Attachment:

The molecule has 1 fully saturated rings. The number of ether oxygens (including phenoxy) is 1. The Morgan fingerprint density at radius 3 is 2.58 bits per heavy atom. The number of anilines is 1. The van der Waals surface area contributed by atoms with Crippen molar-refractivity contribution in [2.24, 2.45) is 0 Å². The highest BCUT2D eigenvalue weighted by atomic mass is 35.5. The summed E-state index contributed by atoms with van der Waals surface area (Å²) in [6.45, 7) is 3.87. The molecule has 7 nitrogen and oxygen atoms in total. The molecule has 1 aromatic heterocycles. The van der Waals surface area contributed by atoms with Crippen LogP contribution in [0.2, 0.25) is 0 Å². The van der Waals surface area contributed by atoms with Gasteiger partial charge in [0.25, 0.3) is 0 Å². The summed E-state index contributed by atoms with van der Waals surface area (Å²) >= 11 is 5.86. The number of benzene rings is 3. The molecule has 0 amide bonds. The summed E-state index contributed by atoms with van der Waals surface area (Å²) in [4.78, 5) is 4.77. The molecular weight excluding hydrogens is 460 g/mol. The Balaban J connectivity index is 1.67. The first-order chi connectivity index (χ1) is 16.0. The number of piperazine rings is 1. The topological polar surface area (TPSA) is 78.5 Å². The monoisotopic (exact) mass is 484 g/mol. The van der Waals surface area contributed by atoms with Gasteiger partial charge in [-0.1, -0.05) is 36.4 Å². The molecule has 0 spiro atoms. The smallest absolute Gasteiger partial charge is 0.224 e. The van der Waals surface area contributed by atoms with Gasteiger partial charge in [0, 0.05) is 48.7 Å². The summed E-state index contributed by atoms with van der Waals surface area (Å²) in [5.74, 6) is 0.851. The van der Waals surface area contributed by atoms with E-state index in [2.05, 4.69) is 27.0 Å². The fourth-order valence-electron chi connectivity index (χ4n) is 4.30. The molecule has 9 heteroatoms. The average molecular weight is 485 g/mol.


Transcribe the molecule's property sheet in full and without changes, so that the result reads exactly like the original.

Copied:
The molecule has 1 fully saturated rings. The number of ether oxygens (including phenoxy) is 1. The Morgan fingerprint density at radius 3 is 2.58 bits per heavy atom. The number of anilines is 1. The van der Waals surface area contributed by atoms with Crippen molar-refractivity contribution in [2.24, 2.45) is 0 Å². The highest BCUT2D eigenvalue weighted by atomic mass is 35.5. The summed E-state index contributed by atoms with van der Waals surface area (Å²) in [6.45, 7) is 3.87. The molecule has 7 nitrogen and oxygen atoms in total. The molecule has 1 aromatic heterocycles. The van der Waals surface area contributed by atoms with Crippen LogP contribution in [0.2, 0.25) is 0 Å². The van der Waals surface area contributed by atoms with Gasteiger partial charge in [0.25, 0.3) is 0 Å². The summed E-state index contributed by atoms with van der Waals surface area (Å²) >= 11 is 5.86. The number of benzene rings is 3. The molecule has 0 amide bonds. The summed E-state index contributed by atoms with van der Waals surface area (Å²) in [4.78, 5) is 4.77. The molecular weight excluding hydrogens is 460 g/mol. The Balaban J connectivity index is 1.67. The first-order chi connectivity index (χ1) is 16.0. The number of piperazine rings is 1. The topological polar surface area (TPSA) is 78.5 Å². The monoisotopic (exact) mass is 484 g/mol. The van der Waals surface area contributed by atoms with Gasteiger partial charge in [-0.1, -0.05) is 36.4 Å². The molecule has 0 spiro atoms. The smallest absolute Gasteiger partial charge is 0.224 e. The van der Waals surface area contributed by atoms with Gasteiger partial charge in [0, 0.05) is 48.7 Å². The summed E-state index contributed by atoms with van der Waals surface area (Å²) in [5.74, 6) is 0.851. The van der Waals surface area contributed by atoms with E-state index in [2.05, 4.69) is 27.0 Å². The fourth-order valence-electron chi connectivity index (χ4n) is 4.30. The molecule has 9 heteroatoms. The average molecular weight is 485 g/mol.